Setting: According to anecdotal evidence, waterpipe smoking may lead to the initiation of cigarette smoking among young people. This hypothesis is yet to be examined using an appropriate study design and a theoretical model for behavioral change.
Objective: To compare the risk of cigarette smoking initiation among waterpipe-only smokers and never smokers in a school-based sample of adolescents from Irbid, Jordan.
Methods: A total of 1454 cigarette-naïve participants were drawn from a longitudinal study on smoking behavior conducted in Irbid among 1781 seventh graders who were enrolled at baseline (2008) and completed the study questionnaire on smoking behavior annually until 2011. Grouped time-survival analysis was used to compare the risk of subsequent initiation of cigarette smoking between waterpipe smokers (n = 298) and never smokers (n = 1156) using adjusted hazard ratios (aHRs) and 95% confidence intervals (95%CI).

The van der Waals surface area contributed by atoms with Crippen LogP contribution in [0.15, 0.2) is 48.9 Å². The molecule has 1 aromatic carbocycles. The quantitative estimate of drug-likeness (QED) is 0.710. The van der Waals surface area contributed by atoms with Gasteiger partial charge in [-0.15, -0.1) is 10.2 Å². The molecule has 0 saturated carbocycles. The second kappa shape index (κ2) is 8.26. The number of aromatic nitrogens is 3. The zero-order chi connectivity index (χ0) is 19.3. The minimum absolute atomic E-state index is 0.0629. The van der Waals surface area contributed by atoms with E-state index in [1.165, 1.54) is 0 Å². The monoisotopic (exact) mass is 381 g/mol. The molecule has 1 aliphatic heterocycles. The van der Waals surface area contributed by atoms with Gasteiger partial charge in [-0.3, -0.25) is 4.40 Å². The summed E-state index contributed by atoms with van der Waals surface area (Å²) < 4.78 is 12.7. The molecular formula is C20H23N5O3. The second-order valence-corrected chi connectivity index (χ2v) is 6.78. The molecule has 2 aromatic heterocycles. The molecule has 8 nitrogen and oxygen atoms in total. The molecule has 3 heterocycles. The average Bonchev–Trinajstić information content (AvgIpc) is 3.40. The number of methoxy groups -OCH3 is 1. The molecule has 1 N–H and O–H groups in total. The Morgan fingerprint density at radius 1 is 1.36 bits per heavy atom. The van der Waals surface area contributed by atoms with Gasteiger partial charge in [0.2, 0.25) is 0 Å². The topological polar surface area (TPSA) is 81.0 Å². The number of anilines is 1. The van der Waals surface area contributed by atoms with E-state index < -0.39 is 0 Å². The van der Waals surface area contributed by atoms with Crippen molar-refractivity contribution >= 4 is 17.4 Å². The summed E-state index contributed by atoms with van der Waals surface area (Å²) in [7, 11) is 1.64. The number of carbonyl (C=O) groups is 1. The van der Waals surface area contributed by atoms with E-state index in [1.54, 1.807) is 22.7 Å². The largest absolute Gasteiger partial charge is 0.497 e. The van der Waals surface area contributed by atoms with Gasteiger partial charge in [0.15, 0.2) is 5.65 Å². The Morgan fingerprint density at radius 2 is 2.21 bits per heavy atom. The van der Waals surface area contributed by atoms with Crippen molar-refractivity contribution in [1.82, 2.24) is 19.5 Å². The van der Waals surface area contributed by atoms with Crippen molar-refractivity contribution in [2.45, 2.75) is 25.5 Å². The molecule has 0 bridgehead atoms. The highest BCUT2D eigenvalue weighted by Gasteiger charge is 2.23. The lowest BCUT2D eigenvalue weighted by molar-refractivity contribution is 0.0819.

Results: Risk of initiation of cigarette smoking among waterpipe smokers was significantly higher than among never smokers after adjusting for potential confounders (aHR 1.67, 95%CI 1.46-1.92). The association between waterpipe and cigarette smoking initiation was dose-dependent. The risk of initiating cigarette smoking increased with increase in the frequency of waterpipe smoking (P for linear trend < 0.001).
Conclusions: Waterpipe smoking led to the initiation of cigarette smoking among this cohort of Jordanian adolescents; the effect was dose-dependent.